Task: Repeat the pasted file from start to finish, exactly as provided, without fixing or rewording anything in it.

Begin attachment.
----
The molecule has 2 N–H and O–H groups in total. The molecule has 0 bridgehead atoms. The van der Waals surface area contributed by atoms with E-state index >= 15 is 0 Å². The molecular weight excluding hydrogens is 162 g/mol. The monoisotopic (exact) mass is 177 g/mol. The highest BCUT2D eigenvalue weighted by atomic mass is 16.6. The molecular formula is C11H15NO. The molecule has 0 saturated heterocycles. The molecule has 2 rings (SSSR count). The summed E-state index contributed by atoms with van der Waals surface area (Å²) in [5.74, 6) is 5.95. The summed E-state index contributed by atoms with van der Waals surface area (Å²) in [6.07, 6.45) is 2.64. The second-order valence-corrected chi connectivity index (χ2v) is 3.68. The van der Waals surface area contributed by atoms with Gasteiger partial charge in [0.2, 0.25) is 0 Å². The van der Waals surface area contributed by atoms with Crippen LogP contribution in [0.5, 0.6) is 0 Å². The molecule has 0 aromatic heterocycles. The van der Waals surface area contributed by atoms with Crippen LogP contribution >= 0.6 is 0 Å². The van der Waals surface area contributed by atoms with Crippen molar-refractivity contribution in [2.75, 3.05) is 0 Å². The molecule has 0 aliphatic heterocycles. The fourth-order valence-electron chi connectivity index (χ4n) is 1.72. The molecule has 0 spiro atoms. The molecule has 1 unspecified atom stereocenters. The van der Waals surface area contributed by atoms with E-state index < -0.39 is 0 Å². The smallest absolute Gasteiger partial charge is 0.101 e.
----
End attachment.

The molecule has 2 N–H and O–H groups in total. The molecule has 0 bridgehead atoms. The van der Waals surface area contributed by atoms with E-state index >= 15 is 0 Å². The molecular weight excluding hydrogens is 162 g/mol. The monoisotopic (exact) mass is 177 g/mol. The highest BCUT2D eigenvalue weighted by atomic mass is 16.6. The molecular formula is C11H15NO. The molecule has 0 saturated heterocycles. The molecule has 2 rings (SSSR count). The summed E-state index contributed by atoms with van der Waals surface area (Å²) in [5.74, 6) is 5.95. The summed E-state index contributed by atoms with van der Waals surface area (Å²) in [6.07, 6.45) is 2.64. The second-order valence-corrected chi connectivity index (χ2v) is 3.68. The van der Waals surface area contributed by atoms with Gasteiger partial charge in [0.2, 0.25) is 0 Å². The van der Waals surface area contributed by atoms with Crippen LogP contribution in [0.5, 0.6) is 0 Å². The molecule has 0 aromatic heterocycles. The van der Waals surface area contributed by atoms with Crippen LogP contribution >= 0.6 is 0 Å². The van der Waals surface area contributed by atoms with Crippen molar-refractivity contribution in [2.75, 3.05) is 0 Å². The molecule has 0 aliphatic heterocycles. The fourth-order valence-electron chi connectivity index (χ4n) is 1.72. The molecule has 0 spiro atoms. The molecule has 1 unspecified atom stereocenters. The van der Waals surface area contributed by atoms with E-state index < -0.39 is 0 Å². The smallest absolute Gasteiger partial charge is 0.101 e.